Calling Vitti and Cross streets the most neglected part of New Canaan, town officials and a local developer are turning their attention -- and money -- to this downtown area in what is the first effort to follow recommendations outlined in the latest Plan of Conservation and Development.

As the Planning and Zoning Commission studies how to improve that area, 3M Capital Trust LLC has wasted no time in taking advantage of the "relaxation" of zoning regulations suggested in the Plan of Conservation and Development, which took effect in August.

The application filed Oct. 6 proposes a 3.5-story, mixed-use building at 16 Cross St. What's more, the applicant, who quotes the plan throughout his letter, is currently negotiating with the United States Postal Service to have the local post office as its anchor tenant.

"In summary, the development will represent a significant improvement over existing conditions, enhance the character and beauty of the downtown area, provide needed residential units for downtown, provide office space for the post office and/or other commercial uses, and provide for a diversity of housing options in a mixed-use building," attorney Stephen Finn wrote in the application on behalf of the developer.

The LLC principal is listed as Arnold Karp of Karp Associates, 80 Main St.

Among many recommendations outlined in the Plan of Conservation and Development, a state-mandated 10-year plan that's meant to guide local growth and development, is one to re-evaluate appropriate uses, density and appearance of the Vitti and Cross area. At a Planning and Zoning Commission subcommittee meeting Sept. 23, Town Planner Steve Kleppin said increasing the presence of mixed-use developments there would make the area "more attractive."

"I think it makes more sense to start with Cross and Vitti streets than anywhere else," he said of the tasks outlined in the plan.

The area largely comprises service-oriented businesses, such as a car wash, a car rental office and an auto-repair shop. Kleppin called it an underappreciated part of the town, where there are large sidewalks and the distance to the train station is fairly short.

At the meeting, he announced he would hire a design consultant to reshape the vision of the area. "It's probably been neglected from folks like us in the past," he said. "I don't think there's anything there that couldn't change at some point in time. ... I think it's a good idea for us to be out front and decide how we want this area to look in the future."

Although Karp did not return calls for comment and a postal service spokesman declined to discuss ongoing negotiations, the special permit application states if a deal is reached, the developer would lease a significant portion of the building for the New Canaan post office.

Since January, when it left its location of more than 50 years on Pine Street, the post office has been operating at a temporary space at 90 Main St. through a month-to-month lease. The interim facility is much smaller than the old location and does not have a parking lot.

Karp, however, is seeking to obtain multiple text changes for this project. His property, which is in a Business B zone, is the home of Lawn Equipment Inc. and Lisa's Classic Cuts.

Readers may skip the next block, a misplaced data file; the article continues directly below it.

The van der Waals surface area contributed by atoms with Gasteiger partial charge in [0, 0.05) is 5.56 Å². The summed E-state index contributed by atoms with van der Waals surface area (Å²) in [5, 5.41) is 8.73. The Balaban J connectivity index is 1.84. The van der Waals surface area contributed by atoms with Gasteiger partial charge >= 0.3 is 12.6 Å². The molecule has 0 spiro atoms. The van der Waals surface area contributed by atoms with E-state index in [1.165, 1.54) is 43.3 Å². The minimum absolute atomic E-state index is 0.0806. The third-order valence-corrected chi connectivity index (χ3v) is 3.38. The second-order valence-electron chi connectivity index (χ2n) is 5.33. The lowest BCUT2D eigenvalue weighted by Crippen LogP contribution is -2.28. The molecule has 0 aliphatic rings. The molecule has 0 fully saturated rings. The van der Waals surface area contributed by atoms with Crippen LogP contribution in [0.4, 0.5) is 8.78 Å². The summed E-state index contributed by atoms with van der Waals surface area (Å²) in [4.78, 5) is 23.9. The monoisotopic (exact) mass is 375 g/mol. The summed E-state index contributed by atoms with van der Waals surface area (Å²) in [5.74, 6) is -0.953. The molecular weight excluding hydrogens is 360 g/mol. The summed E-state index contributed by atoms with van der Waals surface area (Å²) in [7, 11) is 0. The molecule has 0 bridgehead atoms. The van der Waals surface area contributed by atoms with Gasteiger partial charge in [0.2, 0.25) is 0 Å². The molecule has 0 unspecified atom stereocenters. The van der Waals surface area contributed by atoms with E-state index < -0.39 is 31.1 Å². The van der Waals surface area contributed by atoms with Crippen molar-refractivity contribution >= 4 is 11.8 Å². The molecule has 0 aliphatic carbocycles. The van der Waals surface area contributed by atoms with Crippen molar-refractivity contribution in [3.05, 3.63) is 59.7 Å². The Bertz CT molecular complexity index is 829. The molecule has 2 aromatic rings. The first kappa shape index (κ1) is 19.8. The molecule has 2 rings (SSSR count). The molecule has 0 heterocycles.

The proposed building would have underground parking and would comprise about 7,000 square feet of commercial space on the first floor and about 8,000 square feet of residential units on the second, third and fourth floors.

Karp's application notes that mixed-use developments are specifically mentioned in the Plan of Conservation and Development as an appropriate use for the downtown area. The document promotes "multi-story, moderate density, mixed-use development" and states that residential and/or office uses on upper floors combined with retail shops or other active uses at street level "would reflect the pattern of much of the existing development in the downtown."

The project application states that "the proposed building is attractive, will enhance the character of the downtown, provides additional green space for the downtown area, and is an appropriate development for the location."

Among the various requests in the application, Finn is asking for a special permit in order to build special residential units in the Business B zone, permission to increase the building height and the number of stories for that zone and a relaxation of the landscape standards. Additionally, the applicant seeks text changes in the zoning regulations to allow the project to be exempt from floor area ratio requirements, to allow a reduction of up to 25 percent of the required parking spaces for "an anchor use," to authorize the commission to reduce the minimum vehicular aisle width for parking spaces for two-way circulation and minimum stall depth by special permit.

"Relaxation of the Zoning Regulations is specifically contemplated by the 2014 Plan of Conservation and Development," Finn wrote in support of the application. "More specifically, pursuant to the 2014 Plan of Conservation and Development, the location for the use is appropriate, the design elements, location and nature and height of buildings and landscaping are appropriate for this site."

Although it is unusual to receive so many text change requests at once, Kleppin said the "regulations for that area haven't been looked at in depth" for many years. A proponent of mixed-use developments, Kleppin also said that this potential new building could be a precursor for work the zoning commission and his department will be doing in the next year or so.

Kleppin said he would like to work on one neighborhood or one issue per year. Another neighborhood to be studied is the area around the New Canaan train station.

The commission is expected to have a public hearing on Karp's proposal at its Oct. 28 meeting.

noliveira@bcnnew.com, 203-330-6582, @olivnelson